Lee Tamahori, the director of The Devil's Double, made a wise decision in exaggerating the story of Uday Hussein for the big screen. Rather than go for a realistic portrait of the son of the former Iraqi president Saddam Hussein, the director plays up the weirdness and excess of the man, in a tale based on the memoirs of Latif Yahia, someone who claims inside knowledge of the Husseins due to having been both the bodyguard and the body double of Uday Hussein. When Uday didn't want to go to an event, or it was deemed too dangerous, he would send Latif in his stead.
To ensure that the crowds never got wind of the trick, Latif went through some minor plastic surgery and was forced to learn how to act like Uday, a man with a fearsome reputation for bullishness, bravado and brutality. The film and Latif maintain that everything that happened was done under duress. These elements are shown in graphic detail and also played for laughs.
In a career-defining performance, the British actor Dominic Cooper plays both Uday and Latif. It's a performance of some magnitude. More used to playing demure pretty boys in The History Boys and My Week with Marilyn, the actor veers into madness with a character that has a lot of Scarface's Tony Montana about him. Who knew that the 33-year-old actor had it in him?
"I'm so lucky," says Cooper about landing the role. "It was something I pursued - it is the one job that I remembered and pursued constantly - and when it came through I was overjoyed at the opportunity offered. It's always a risk when you take on a role like this and you have to have huge trust in the director that they can do this, to have big comparisons between the characters and would the person be able to do it. I saw immediately from meeting Lee his passion for the project and incredible energy to what he wanted the film to be; we were both in the same place."
Subtlety has never been the forte of Tamahori. He came to prominence with the Maori drama Once We're Warriors, which was full of masculine bravado and tearful repercussions. His big-budget Bond, Die Another Day, was Pierce Brosnan's last 007 escapade. The director plays to his melodramatic strengths, telling the tale of the egomaniac with tongue firmly in cheek.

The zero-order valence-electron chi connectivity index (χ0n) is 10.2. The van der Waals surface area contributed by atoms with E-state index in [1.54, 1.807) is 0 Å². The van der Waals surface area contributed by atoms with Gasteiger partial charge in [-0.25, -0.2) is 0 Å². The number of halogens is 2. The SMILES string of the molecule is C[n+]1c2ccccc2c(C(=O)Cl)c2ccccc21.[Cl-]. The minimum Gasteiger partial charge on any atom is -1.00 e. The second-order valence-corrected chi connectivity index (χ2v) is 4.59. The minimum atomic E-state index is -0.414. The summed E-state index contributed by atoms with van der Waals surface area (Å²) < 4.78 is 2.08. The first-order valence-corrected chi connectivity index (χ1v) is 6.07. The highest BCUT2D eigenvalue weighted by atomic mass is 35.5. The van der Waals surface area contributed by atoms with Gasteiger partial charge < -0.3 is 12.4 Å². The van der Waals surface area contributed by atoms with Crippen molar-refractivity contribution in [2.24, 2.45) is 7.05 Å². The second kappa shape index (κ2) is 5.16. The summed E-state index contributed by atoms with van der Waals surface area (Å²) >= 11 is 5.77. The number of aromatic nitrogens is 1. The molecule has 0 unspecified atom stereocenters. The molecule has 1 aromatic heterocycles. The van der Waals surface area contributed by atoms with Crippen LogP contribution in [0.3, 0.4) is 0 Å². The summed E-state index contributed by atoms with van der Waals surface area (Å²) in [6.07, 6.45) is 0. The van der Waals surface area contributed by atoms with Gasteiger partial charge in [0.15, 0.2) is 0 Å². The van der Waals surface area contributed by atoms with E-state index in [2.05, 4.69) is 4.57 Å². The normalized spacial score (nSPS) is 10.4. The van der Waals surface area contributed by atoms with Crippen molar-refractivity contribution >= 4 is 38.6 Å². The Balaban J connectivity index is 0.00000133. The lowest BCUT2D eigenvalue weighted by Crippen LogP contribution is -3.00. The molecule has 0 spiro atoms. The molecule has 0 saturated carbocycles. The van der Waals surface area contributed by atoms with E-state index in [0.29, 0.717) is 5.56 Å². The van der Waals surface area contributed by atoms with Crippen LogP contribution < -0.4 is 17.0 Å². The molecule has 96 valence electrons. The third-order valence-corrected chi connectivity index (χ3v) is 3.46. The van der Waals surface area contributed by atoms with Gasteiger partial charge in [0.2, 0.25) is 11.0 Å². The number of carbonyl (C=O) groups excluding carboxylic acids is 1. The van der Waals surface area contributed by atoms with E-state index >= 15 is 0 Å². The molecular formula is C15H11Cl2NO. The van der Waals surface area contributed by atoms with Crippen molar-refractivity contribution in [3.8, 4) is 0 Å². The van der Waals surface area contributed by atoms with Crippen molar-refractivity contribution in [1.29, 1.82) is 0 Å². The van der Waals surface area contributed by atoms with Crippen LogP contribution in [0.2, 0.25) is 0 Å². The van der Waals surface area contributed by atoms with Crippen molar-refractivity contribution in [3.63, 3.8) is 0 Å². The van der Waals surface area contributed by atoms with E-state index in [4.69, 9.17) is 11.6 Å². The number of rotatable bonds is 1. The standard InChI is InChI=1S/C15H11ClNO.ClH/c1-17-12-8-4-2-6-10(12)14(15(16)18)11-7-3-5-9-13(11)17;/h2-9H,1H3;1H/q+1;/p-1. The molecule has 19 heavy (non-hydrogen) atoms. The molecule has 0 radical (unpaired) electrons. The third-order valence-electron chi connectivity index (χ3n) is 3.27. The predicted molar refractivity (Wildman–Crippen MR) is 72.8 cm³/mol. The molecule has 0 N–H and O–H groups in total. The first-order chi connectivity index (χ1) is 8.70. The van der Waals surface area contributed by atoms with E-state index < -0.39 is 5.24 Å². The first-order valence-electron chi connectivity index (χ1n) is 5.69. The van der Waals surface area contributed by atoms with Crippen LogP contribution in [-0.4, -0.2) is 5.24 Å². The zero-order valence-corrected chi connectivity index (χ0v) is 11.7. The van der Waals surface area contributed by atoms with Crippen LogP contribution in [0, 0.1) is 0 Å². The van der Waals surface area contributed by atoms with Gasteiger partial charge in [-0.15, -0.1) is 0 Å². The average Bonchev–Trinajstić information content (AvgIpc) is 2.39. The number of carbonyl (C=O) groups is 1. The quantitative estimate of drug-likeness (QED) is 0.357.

This all does lead to the question: how much of the tale is true? What is made up by Latif and, then, how many liberties has the director taken using artistic licence?
Latif Yahia insists: "The movie is very well done, it's close to the truth, a high percentage, a very high percentage." Quite remarkably, he adds when talking about a movie packed with violence and lewdness: "The violence - it was nothing compared to the reality."
Yahia now lives in Ireland and claims that he is under surveillance and fearful for his life both from Iraqis still sympathetic to the former leader and the FBI, keen to find out as much information as possible from him. There remain big questions about his version of events, although there is no doubt that the Husseins used doubles as stand-ins and were brutal in meting out punishments.
Cooper for his part states: "My biggest problem was having minimal compassion for a man who was ultimately a monster and a man who had no restrictions and control and did things for reasons I couldn't fathom at all. I have always worked from that place that if you are going to inhabit someone and get under their eyes, you need to have empathy."
What he delivers is a rambunctious interpretation of a tale in which it's almost impossible to tell truth from fiction.
• The Devil's Double opens in UAE cinemas today
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